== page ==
This attentiveness and sensitivity to the present needs to be trained, it is something many of us have lost. If we have this attentiveness, we might be able to live our lives without a specific purpose, yet react to every situation in a purposeful way. Being attuned to the present and acting from that base becomes our spiritual purpose that makes our life a meaningful one.
So, I take the liberty to reformulate Sinek’s quote:
Most of us live our lives by accident – we live as it happens.
Fulfilment comes when we are present to every moment.
And here’s a little Haiku I wrote connected to all of these thoughts.
Fulfilment not lost
Find your purpose in the now
As a blade of grass
Bateson, Gregory. 1972. “Double Bind, 1969.” In Steps to an Ecology of Mind, by Gregory Bateson. Chicago and London: The University of Chicago Press.
Le Guin, Ursula K. 2011. “28. It Doesn’t Have To Be the Way It Is.” 2011. https://www.ursulakleguin.com/blog/28-it-doesnt-have-to-be-the-way-it-is.
Nilsson, Warren. 2007. “Organization Unbound - The Spiritual Architecture of Organizations.” Working Paper.
Sinek, Simon. 2016.Together Is Better: A Little Book of Inspiration. Penguin UK.
Sonja Bilgnaut quoted this part of a poem by John O’Donohue in her blog post Crossing thresholds. It is an excerpt from To Bless the Space Between Us (US) / Benedictus (Europe) by John O’Donohue. I heard about it in the recent On the Edge podcast episode where Sonja is interviewed by Roland Harwood.
At any time you can ask yourself: At which threshold am I now standing? At this time in my life, what am I leaving? Where am I about to enter? What is preventing me from crossing my next threshold? What gift would enable me to do it? A threshold is not a simple boundary; it is a frontier that divides two different territories, rhythms, and atmospheres. Indeed, it is a lovely testimony to the fullness and integrity of an experience, or a stage of life that it intensifies toward the end into a real frontier that cannot be crossed without the heart being passionately engaged and woken up. At this threshold, a great complexity of emotion comes alive: confusion, fear, excitement, sadness, hope. This is one of the reasons such vital crossings were always clothed in ritual. It is wise in your own life to be able to recognize and acknowledge the key thresholds: to take your time; to feel all the varieties of presence that accrue there; to listen inward with complete attention until you hear the inner voice calling you forward. The time has come to cross.”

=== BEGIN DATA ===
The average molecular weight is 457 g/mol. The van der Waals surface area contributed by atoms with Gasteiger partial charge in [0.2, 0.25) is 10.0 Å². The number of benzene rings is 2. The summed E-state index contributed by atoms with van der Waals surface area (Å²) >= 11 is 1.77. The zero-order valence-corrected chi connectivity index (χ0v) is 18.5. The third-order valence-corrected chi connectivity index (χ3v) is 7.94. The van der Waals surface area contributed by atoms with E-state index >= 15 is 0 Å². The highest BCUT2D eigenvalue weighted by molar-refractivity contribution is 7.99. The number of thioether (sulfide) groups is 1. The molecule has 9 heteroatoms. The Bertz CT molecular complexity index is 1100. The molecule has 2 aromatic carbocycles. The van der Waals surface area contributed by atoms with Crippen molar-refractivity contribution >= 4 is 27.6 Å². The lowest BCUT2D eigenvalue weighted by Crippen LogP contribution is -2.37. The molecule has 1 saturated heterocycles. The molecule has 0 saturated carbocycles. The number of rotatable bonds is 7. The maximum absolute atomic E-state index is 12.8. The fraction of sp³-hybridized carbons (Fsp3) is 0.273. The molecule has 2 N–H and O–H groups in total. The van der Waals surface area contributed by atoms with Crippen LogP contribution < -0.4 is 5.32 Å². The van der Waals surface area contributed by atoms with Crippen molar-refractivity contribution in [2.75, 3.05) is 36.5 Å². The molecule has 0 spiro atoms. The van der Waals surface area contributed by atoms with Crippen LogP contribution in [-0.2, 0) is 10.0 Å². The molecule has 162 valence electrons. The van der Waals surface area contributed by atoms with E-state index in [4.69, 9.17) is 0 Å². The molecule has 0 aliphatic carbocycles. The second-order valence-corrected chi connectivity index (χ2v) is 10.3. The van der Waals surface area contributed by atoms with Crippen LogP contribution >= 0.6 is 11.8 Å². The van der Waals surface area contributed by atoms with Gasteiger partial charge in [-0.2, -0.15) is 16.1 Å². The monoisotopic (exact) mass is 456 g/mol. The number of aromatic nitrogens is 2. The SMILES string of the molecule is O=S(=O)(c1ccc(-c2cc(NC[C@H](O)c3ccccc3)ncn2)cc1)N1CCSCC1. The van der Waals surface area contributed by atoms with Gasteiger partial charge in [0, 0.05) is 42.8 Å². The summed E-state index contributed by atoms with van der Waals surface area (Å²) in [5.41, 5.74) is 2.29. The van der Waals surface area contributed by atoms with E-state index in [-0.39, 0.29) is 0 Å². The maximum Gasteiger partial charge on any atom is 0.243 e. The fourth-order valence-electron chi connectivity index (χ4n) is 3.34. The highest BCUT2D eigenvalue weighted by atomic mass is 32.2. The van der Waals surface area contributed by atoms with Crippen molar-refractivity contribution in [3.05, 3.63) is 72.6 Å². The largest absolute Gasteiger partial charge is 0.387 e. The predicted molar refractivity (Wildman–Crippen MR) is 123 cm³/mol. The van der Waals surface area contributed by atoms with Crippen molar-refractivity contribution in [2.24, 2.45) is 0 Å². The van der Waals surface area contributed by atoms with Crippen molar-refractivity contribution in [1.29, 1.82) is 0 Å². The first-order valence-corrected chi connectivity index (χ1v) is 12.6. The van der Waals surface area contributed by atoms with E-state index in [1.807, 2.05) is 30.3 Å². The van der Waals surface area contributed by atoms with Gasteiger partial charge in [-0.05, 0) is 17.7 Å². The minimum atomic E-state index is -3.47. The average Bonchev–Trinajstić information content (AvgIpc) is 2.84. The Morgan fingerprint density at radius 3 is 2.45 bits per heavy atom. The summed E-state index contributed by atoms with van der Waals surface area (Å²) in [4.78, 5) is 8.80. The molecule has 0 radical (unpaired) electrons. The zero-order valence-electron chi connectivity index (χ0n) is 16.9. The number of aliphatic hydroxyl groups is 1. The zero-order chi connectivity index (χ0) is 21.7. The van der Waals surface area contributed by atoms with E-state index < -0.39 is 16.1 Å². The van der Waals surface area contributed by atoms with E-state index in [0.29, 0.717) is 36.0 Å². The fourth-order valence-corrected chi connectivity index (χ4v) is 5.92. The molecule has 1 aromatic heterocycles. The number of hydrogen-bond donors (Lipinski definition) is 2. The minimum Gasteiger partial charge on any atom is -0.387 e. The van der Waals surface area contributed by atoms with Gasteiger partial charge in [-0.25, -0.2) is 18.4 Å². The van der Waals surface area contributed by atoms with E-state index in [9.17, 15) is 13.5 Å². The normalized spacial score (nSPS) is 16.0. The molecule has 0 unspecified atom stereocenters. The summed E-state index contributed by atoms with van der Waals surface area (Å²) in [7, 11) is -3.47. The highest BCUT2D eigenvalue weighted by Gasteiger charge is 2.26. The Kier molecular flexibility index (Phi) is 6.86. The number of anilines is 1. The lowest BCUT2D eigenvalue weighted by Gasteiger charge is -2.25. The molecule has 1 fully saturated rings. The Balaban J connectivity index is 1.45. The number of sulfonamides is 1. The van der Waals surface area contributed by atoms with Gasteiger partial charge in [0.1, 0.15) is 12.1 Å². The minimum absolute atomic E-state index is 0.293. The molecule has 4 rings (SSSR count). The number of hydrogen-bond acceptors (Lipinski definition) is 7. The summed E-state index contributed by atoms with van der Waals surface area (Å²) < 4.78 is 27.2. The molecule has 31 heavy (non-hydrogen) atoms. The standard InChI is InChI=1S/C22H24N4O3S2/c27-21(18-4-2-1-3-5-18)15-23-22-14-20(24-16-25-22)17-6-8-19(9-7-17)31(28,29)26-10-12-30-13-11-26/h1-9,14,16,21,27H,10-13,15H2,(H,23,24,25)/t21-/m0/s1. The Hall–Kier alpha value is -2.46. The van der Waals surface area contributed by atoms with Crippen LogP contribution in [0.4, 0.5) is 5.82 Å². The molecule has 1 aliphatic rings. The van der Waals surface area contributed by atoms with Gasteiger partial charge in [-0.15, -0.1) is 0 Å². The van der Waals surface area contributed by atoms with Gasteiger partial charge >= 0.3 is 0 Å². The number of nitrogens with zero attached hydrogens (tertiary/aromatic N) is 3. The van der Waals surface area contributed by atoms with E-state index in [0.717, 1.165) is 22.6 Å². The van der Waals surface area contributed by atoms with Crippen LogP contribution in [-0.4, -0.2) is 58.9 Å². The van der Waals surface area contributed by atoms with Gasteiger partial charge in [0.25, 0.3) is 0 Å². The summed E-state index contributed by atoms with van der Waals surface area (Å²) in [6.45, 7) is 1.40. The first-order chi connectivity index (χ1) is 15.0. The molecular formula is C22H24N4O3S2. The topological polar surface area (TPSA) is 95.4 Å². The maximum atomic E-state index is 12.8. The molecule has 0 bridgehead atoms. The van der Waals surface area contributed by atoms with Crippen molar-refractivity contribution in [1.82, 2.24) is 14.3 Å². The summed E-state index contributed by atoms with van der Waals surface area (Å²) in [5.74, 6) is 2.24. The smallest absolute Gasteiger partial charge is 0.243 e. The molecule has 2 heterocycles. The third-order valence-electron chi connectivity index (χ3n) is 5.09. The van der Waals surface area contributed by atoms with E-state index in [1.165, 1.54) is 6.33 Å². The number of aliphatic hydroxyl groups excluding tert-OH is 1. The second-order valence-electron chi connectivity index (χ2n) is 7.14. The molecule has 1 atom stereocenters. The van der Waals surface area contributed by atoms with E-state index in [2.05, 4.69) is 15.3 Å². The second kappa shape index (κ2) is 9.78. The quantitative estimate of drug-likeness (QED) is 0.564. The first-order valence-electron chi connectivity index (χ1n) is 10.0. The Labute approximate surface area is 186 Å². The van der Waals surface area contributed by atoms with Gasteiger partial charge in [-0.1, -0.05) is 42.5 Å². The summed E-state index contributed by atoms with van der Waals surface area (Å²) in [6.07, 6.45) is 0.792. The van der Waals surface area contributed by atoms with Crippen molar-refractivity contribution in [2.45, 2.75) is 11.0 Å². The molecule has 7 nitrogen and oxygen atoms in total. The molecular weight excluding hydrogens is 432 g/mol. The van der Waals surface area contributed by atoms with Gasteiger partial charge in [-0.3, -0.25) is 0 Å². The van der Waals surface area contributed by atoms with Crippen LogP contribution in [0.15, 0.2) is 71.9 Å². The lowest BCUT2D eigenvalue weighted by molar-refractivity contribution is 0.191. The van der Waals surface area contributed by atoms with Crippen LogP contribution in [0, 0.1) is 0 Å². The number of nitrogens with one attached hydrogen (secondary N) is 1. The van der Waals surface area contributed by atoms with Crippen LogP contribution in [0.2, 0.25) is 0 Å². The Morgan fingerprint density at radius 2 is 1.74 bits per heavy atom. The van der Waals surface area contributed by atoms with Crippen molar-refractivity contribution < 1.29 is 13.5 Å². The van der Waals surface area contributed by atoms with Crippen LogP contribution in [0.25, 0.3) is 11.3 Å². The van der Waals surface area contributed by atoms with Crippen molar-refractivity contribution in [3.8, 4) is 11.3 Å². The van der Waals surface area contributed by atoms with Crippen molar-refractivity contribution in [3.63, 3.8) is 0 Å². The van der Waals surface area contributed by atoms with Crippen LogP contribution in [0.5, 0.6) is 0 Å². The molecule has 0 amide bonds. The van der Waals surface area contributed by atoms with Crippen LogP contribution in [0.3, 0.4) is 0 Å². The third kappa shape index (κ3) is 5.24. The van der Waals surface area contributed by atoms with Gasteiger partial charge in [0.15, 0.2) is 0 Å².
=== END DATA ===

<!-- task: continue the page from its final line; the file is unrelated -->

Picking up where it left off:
Why have I added this to my Paper Museum? I have written about crossing thresholds before and what I picked up from this poem, and from what Sonja said in the podcast, is the need to be attentive so we can recognise and acknowledge key thresholds. I particularly like this bit: “To listen inward with complete attention until you hear the inner voice calling you forward. The time has come to cross.” I’m working on this attentiveness in myself.
In this and some of the previous emails I have used photos of wall decorations at the New Eden retreat centre in The Netherlands, where I did the five day deep dive with Philip Shepherd.